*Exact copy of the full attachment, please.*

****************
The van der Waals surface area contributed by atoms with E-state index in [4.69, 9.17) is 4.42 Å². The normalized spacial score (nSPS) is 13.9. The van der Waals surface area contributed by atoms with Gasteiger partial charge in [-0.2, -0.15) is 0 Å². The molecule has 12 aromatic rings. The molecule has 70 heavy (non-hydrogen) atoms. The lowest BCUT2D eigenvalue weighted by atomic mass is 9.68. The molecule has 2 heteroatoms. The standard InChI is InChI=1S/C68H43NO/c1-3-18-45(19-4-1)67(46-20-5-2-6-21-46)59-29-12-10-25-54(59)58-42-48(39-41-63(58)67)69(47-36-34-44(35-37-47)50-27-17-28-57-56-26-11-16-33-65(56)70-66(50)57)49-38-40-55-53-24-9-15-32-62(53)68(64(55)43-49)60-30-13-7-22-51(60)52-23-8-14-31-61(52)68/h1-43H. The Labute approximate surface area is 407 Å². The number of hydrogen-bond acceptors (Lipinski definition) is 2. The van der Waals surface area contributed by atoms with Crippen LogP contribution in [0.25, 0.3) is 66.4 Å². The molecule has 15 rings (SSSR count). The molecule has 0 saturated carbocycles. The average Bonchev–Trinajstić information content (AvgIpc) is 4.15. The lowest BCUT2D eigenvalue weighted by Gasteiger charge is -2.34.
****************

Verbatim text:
The van der Waals surface area contributed by atoms with E-state index in [4.69, 9.17) is 4.42 Å². The normalized spacial score (nSPS) is 13.9. The van der Waals surface area contributed by atoms with Gasteiger partial charge in [-0.2, -0.15) is 0 Å². The molecule has 12 aromatic rings. The molecule has 70 heavy (non-hydrogen) atoms. The lowest BCUT2D eigenvalue weighted by atomic mass is 9.68. The molecule has 2 heteroatoms. The standard InChI is InChI=1S/C68H43NO/c1-3-18-45(19-4-1)67(46-20-5-2-6-21-46)59-29-12-10-25-54(59)58-42-48(39-41-63(58)67)69(47-36-34-44(35-37-47)50-27-17-28-57-56-26-11-16-33-65(56)70-66(50)57)49-38-40-55-53-24-9-15-32-62(53)68(64(55)43-49)60-30-13-7-22-51(60)52-23-8-14-31-61(52)68/h1-43H. The Labute approximate surface area is 407 Å². The number of hydrogen-bond acceptors (Lipinski definition) is 2. The van der Waals surface area contributed by atoms with Crippen LogP contribution in [0.25, 0.3) is 66.4 Å². The molecule has 15 rings (SSSR count). The molecule has 0 saturated carbocycles. The average Bonchev–Trinajstić information content (AvgIpc) is 4.15. The lowest BCUT2D eigenvalue weighted by Gasteiger charge is -2.34.